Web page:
I remember in the early days of this blog, a reader described us as posting "eleventy-billion words" a day. Not lately, as you've noticed. Fr. Mike is on that relentless Lenten road and I'm creating.
Yesterday, I finished up the slides and hand-outs for the Lessons from St. Paul conference in Detroit on March 21. By the way, if any ID readers are going to be there, please come up and say "Hi".
The emphasis at this conference is on the word "practical" and they didn't want people droning on so they asked that speakers limit themselves to 30 minutes and leave the rest of the time for questions and answers. When I heard that, i despaired. Since I was supposed to cover St. Paul, post-modernism, and evangelization skills that usually take four days to wrestle with.
It was simply impossible. I wrote back saying i couldn't cover the assigned topic in 30 minutes and would be willing to do something else. The conference powers that be were clement and gave me 50 minutes.
So I spent a lot of the weekend paring relentlessly away (I eventually jettisoned more than half of our usual content for this section) and timing trial runs, and after much agony, finally coming up with version that clocked in at 53 minutes. Close enough.
I'm going to be doing something similar this fall at the Cathedral of St. Paul on October 3. I've flown in and out of Minneapolis hundreds of times but have never left the airport before. The Cathedral looks magnificent.
I'm a bit intimidated because it is for the First Saturday series which was created this year for the Pauline year and was such a hit that they are extending it. This year's line-up featured the like of Jeff Cavins, Dr. Janet Smith, and Dr. Peter Kreeft. We speak in front of the exposed Blessed Sacrament and I've never done that before and all my former Quaker anxieties about not knowing what to do in intricate liturgical settings come to the fore.
I'm sure it will be fine in the end. I've never actually fainted during a speaking gig. My knees have buckled a couple times but I've never gone down. My secret is promising myself that I can always faint afterwards! Always put off today what you can do tomorrow, I say!
Meanwhile, my days at home are rapidly drawing to an end.
Here's a tidbit from a document released awhile back by the U.S. Bishops that you may find interesting in light of the economic woes we are facing these days.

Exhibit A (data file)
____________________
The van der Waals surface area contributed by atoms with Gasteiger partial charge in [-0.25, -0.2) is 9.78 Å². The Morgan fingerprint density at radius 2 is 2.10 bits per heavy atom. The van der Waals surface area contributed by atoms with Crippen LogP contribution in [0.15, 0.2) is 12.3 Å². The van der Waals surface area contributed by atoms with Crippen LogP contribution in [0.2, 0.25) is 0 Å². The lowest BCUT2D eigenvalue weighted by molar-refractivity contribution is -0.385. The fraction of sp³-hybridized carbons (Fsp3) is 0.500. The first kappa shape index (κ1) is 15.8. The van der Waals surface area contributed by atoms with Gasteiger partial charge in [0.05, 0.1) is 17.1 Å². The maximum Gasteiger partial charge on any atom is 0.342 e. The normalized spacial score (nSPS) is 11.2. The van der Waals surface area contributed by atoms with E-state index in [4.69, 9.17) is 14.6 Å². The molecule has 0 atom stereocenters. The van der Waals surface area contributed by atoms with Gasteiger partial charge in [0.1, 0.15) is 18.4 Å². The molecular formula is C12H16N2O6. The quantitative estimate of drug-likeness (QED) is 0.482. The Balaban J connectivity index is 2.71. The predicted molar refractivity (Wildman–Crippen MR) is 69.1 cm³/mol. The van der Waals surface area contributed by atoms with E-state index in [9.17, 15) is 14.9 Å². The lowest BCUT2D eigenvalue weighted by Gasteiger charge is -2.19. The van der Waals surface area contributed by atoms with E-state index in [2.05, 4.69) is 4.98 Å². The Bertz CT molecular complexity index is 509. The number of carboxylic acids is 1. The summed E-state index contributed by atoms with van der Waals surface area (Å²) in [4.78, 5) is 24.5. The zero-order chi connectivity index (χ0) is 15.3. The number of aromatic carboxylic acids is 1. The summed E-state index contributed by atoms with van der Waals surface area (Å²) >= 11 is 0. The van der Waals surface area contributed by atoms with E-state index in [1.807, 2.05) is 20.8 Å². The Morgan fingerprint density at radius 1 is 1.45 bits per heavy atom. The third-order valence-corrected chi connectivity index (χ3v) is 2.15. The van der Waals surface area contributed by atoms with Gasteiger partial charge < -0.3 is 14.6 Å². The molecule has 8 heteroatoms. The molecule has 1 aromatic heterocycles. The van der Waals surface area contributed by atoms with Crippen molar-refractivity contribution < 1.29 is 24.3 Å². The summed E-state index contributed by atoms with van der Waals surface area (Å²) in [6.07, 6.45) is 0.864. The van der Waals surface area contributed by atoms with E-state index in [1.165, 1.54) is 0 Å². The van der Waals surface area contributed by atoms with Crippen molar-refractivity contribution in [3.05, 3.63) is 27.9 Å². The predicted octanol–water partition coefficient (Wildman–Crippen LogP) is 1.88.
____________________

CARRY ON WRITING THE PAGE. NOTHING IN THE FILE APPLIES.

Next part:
[regarding the evil of] excessive gains by a small minority of privileged capitalists, the main remedies are prevention of monopolistic control of commodities, adequate government regulation of such public service monopolies as will remain under private operation, and heavy taxation of incomes, excess profits, and inheritances....[T]he principle is clear that human beings cannot be trusted with the immense opportunities for oppression and extortion that go with the possession of monopoly power. That the owners of public service monopolies should be restricted by law to a fair or average return on their actual investment, has long been a recognized principle of the courts, the legislatures, and public opinion. It is a principle which should be applied to competitive enterprises likewise, with the qualification that something more than the average rate of return should be allowed to men who exhibit exceptional efficiency. However, good public policy, as well as equity, demands that these exceptional businessmen share the fruits of their efficiency with the consumer in the form of lower prices. The man who utilizes his ability to produce cheaper than his competitors for the purpose of exacting from the public as high a price for his product as is necessary for the least efficient businessman is a menace rather than a benefit to industry and society.
Our immense war debt constitutes a particular reason why incomes and excess profits should continue to be heavily taxed. In this way two important ends will be attained: the poor will be relieved of injurious tax burdens, and the small class of privileged capitalists will be compelled to return a part of their unearned gains to society.
Before you get in a lather and write your local bishop, I should note that these radical bishops are all dead. They lived in 1919, when the above was promulgated by the forerunner of the USCCB in a document titled, The U.S. Bishops' Program of Social Reconstruction.
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